If you’re on a strict gluten-free diet you probably know that wheat, rye and barley are the forbidden grains. There are so many gluten-free grains that can be used in baking and cooking. But go to your local natural foods market . . . and total confusion. FDA labeling requires the clear statement of wheat as an ingredient but gluten comes in many forms. What about spelt, kamut and triticale? Is buckwheat gluten-free? What the heck are ancient grains? Are oats gluten-free?
I’ll try to clear up all this confusion by listing many of these mysterious grains with a little information about each one.
Which grains have gluten?
- Wheat – For many years, with mass production and corporate agriculture, one type of wheat has come to dominate the market. This variety of wheat was chosen due to its shorter maturation time and it’s higher gluten content. But more recently there has been a trend back to “ancient grains.” Many are simply different varieties of wheat and others are unrelated to wheat. Some are gluten-free and some are not.
- Barley – A grain used in beer and malt beverages. Also found in malt vinegar, “malt flavoring” and other additives.
- Bulgur Wheat – a cracked wheat you’ll see in tabouli.
- Durum Wheat is a high protein wheat mostly used to make semolina flour. Semolina flour is commonly used in pasta.
- Einkorn is an ancient form of wheat believed to be the earliest cultivated variety of wheat.
- Farro – A species of wheat.
- Kamut is an ancient grain found in 3000 year old Egyptian tombs. It is believed to be related to durum wheat and is also used in breads.
- Rye – Rye has a lower gluten content and is sometimes tolerated by those with mild gluten sensitivity but definitely not for people with Celiac disease.
- Spelt – An ancient form of wheat grown in Iran as early as 6000 BC. It can be substituted for modern day wheat and is used in breads.
- Triticale – a hybrid of wheat and rye.
Which grains are gluten-free?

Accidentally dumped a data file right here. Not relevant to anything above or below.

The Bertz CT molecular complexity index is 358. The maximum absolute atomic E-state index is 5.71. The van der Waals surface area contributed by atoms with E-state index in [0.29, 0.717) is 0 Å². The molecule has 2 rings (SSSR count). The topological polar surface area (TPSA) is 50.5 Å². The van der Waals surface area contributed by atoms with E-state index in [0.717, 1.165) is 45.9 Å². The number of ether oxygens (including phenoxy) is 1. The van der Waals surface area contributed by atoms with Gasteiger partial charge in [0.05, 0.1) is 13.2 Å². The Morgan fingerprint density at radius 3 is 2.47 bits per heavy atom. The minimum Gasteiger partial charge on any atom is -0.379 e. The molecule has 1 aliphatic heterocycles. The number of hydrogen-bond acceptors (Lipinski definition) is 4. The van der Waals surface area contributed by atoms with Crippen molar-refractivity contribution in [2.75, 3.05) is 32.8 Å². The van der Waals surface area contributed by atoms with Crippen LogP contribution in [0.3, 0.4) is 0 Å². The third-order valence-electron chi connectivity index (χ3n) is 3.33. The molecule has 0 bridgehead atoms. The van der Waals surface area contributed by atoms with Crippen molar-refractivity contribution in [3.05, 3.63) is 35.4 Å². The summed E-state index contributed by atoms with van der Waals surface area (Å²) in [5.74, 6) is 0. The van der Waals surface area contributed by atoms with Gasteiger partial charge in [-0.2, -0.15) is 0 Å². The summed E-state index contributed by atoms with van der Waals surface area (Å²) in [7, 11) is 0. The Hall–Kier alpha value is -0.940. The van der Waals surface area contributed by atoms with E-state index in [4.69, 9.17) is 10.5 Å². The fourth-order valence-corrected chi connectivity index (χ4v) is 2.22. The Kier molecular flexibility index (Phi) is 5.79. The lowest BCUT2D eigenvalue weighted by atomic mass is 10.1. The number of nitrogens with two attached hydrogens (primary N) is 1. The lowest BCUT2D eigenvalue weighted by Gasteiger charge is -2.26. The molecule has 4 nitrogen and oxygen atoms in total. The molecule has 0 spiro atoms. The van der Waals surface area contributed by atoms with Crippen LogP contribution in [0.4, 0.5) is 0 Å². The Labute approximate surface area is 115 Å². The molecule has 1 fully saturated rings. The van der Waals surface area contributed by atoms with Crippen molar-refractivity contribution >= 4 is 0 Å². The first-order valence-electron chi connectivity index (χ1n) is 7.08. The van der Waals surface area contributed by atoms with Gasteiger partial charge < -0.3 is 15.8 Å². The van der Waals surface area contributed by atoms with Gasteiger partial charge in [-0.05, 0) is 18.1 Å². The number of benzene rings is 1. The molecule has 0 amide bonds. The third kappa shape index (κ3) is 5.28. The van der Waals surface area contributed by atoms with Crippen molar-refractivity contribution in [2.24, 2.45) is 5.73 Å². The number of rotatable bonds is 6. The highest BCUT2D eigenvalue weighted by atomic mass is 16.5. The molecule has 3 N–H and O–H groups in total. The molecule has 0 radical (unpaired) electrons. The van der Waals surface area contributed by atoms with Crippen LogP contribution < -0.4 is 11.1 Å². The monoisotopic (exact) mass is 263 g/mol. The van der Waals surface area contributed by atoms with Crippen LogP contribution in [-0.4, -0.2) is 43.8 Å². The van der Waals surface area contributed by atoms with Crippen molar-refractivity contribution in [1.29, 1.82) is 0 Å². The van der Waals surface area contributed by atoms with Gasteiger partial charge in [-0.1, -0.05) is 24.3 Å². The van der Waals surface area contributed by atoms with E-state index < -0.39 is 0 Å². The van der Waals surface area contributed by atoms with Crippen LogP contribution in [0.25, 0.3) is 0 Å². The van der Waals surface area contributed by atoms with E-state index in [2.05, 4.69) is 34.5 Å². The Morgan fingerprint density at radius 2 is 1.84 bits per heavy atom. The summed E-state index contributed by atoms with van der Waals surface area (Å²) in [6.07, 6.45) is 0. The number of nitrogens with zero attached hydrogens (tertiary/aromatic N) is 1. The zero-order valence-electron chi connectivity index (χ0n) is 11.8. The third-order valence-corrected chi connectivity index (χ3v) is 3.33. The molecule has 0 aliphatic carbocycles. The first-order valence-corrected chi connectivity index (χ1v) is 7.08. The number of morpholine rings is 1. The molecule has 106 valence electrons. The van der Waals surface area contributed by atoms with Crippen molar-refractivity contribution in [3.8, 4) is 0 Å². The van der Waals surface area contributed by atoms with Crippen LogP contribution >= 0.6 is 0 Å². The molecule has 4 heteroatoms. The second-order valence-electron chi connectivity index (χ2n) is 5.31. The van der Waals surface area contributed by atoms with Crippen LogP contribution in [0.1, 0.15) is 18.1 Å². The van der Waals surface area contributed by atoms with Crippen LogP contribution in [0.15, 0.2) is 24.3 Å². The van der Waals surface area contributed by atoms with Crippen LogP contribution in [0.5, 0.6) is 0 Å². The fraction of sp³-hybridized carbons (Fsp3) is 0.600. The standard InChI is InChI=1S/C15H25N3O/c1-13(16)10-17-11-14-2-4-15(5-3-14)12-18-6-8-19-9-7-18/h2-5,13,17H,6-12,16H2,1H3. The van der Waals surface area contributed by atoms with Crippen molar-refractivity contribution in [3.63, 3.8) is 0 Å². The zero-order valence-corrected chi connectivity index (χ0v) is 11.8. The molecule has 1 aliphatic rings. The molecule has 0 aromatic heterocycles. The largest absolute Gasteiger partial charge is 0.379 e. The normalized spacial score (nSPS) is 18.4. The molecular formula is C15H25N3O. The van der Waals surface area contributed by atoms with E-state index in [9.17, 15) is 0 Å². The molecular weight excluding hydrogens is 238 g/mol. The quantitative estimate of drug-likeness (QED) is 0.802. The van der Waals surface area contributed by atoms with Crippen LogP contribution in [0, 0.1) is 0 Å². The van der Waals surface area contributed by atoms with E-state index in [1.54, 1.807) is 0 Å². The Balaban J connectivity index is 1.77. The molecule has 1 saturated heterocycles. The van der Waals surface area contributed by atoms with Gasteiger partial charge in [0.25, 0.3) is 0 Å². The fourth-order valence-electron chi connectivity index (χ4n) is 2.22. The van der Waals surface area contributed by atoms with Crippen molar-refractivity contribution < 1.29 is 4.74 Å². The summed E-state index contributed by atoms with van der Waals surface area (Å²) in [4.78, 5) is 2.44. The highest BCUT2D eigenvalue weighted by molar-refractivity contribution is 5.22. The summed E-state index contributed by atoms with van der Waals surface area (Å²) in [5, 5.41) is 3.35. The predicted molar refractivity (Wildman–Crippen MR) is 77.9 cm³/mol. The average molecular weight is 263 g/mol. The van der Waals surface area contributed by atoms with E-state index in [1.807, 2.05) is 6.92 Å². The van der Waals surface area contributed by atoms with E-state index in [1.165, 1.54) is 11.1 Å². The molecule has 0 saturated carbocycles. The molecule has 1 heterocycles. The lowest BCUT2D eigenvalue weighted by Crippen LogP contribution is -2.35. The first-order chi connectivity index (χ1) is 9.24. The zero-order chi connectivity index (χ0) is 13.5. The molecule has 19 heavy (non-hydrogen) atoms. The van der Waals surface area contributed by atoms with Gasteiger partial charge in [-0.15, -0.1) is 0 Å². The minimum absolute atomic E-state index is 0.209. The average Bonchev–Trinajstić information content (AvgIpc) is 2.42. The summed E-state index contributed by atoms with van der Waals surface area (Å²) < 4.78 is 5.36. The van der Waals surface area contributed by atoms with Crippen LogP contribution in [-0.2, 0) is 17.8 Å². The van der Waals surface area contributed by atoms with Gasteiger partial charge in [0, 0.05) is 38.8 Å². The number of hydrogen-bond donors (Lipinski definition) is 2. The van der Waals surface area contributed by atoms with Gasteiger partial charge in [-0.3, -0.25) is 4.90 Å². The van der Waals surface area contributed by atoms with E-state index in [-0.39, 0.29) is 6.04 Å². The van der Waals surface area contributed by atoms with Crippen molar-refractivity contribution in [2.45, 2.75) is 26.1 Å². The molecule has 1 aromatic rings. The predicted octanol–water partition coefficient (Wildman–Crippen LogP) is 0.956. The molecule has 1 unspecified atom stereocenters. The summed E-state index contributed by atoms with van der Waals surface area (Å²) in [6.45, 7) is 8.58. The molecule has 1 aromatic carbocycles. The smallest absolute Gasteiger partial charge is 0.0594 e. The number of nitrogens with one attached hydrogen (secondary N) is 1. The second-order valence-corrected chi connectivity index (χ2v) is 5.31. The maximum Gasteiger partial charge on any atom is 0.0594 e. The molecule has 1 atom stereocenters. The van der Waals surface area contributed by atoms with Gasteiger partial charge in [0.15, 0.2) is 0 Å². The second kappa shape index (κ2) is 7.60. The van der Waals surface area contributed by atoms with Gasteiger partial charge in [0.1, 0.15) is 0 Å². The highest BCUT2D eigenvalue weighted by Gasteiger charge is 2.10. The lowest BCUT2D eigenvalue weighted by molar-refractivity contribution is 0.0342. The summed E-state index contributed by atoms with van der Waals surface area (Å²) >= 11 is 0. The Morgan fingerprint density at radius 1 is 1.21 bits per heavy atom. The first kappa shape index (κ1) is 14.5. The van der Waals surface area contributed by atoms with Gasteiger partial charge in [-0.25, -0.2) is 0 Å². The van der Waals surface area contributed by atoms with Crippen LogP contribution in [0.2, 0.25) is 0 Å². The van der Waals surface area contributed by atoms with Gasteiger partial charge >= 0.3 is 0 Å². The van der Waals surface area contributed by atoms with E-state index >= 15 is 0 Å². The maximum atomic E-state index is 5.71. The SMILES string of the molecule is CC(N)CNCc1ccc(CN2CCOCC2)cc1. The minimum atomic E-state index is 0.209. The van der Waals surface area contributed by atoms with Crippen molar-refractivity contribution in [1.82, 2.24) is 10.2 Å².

The following grains are all naturally gluten-free. However, if milled in the same facility as gluten-containing grains, cross-contamination can occur. To avoid this, simply look for a brand that has dedicated gluten-free facilty, a gluten-free statement or certification on the package.
- Oats – Oats, on their own are gluten-free. However in farming, oat crops are often rotated with wheat and barley and are processed in the same mills. As a result, bits of wheat, rye or barley can cross-contaminate. Fortunately, there are now gluten-free oats that are grown in fields dedicated to gluten-free grains and are processed in gluten-free mills. When you buy oats or oat flour, be sure the package is labeled gluten-free and shows a gluten-free certification badge. This certification badge will assure you that the oats have been tested to be gluten-free. Unfortunately, some people with Celiac disease cannot tolerate even gluten-free oats. Your best bet is to follow your doctor’s instructions regarding oats.
- Amaranth – An ancient grain used by the Aztecs and Mayans (technically a seed).
- Buckwheat – Despite its name, buckwheat is gluten-free (but be careful, buckwheat pancakes often have regular wheat flour too.) It is a higher protein, high fiber grain that is in a completely different family as wheat. Perhaps you’ve heard of buckwheat groats? This is buckwheat without its hull. When groats are toasted they are called kasha.
- Millet – Millet is an ancient grain used in Asia as early as 8300 BC and was even more prevalent than rice. Its protein content is comparable to that of wheat so millet flour makes a nice substitute in gluten-free breads. Great in gluten-free pizza crust.
- Quinoa is an ancient grain used by the Incas. The best thing about quinoa is that it is a complete protein meaning that it contains all the essential amino acids we need. Quinoa is a great substitute in recipes that require cous cous or tabouli. It is cooked just like rice but is way easier. My favorite grain!
- Rice is completely gluten-free whether it’s brown, white, basmati, jasmine or arborio rice! Brown rice flour combined with some starches makes a great all-round substitution for wheat flour.
- Sorghum – Sorghum dates back to ancient Egypt and is used widely in Africa. It has a nice neutral flavor so sorghum flour can work well in cakes and other baked goods. You’ll see many gluten-free beers made with sorghum.
- Teff – An ancient grain believed to have originated in Ethiopia. It is higher in protein and fiber and teff flour is wonderful for gluten-free breads.
I hope this will help you feel more confident when making a choice in the market. Don’t be afraid to experiment with some of these unfamiliar grains. You might be pleasantly surprised.
Check out these blog posts for more information on how to incorporate different gluten-free grains and flours into your cooking:
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